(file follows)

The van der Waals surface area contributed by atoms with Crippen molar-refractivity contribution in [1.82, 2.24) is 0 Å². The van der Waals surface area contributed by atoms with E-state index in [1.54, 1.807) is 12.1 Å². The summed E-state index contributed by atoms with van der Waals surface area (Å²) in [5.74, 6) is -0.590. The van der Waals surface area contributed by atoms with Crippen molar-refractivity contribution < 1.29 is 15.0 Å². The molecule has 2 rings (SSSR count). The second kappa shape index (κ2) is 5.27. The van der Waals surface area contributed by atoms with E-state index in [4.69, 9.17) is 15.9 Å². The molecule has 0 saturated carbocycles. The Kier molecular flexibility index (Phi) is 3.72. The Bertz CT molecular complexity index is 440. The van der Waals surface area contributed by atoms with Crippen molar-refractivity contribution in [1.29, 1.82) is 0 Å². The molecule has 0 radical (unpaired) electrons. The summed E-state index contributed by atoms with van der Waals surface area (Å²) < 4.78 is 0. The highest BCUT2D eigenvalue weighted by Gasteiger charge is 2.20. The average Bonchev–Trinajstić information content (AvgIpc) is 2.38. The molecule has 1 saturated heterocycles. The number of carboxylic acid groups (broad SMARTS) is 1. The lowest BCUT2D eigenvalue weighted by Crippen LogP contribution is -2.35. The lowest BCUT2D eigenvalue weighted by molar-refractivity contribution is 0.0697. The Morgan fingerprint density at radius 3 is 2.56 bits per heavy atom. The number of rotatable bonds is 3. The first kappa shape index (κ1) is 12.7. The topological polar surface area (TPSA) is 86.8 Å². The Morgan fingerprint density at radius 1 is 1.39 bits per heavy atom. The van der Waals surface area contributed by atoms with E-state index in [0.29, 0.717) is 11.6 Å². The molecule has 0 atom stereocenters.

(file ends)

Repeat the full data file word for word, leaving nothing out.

The van der Waals surface area contributed by atoms with Crippen molar-refractivity contribution in [1.82, 2.24) is 0 Å². The van der Waals surface area contributed by atoms with E-state index in [1.54, 1.807) is 12.1 Å². The summed E-state index contributed by atoms with van der Waals surface area (Å²) in [5.74, 6) is -0.590. The van der Waals surface area contributed by atoms with Crippen molar-refractivity contribution < 1.29 is 15.0 Å². The molecule has 2 rings (SSSR count). The second kappa shape index (κ2) is 5.27. The van der Waals surface area contributed by atoms with E-state index in [4.69, 9.17) is 15.9 Å². The molecule has 0 saturated carbocycles. The Kier molecular flexibility index (Phi) is 3.72. The Bertz CT molecular complexity index is 440. The van der Waals surface area contributed by atoms with Crippen molar-refractivity contribution in [1.29, 1.82) is 0 Å². The molecule has 0 radical (unpaired) electrons. The summed E-state index contributed by atoms with van der Waals surface area (Å²) < 4.78 is 0. The highest BCUT2D eigenvalue weighted by Gasteiger charge is 2.20. The average Bonchev–Trinajstić information content (AvgIpc) is 2.38. The molecule has 1 saturated heterocycles. The number of carboxylic acid groups (broad SMARTS) is 1. The lowest BCUT2D eigenvalue weighted by Crippen LogP contribution is -2.35. The lowest BCUT2D eigenvalue weighted by molar-refractivity contribution is 0.0697. The Morgan fingerprint density at radius 3 is 2.56 bits per heavy atom. The number of rotatable bonds is 3. The first kappa shape index (κ1) is 12.7. The topological polar surface area (TPSA) is 86.8 Å². The Morgan fingerprint density at radius 1 is 1.39 bits per heavy atom. The van der Waals surface area contributed by atoms with E-state index in [0.29, 0.717) is 11.6 Å². The molecule has 0 atom stereocenters.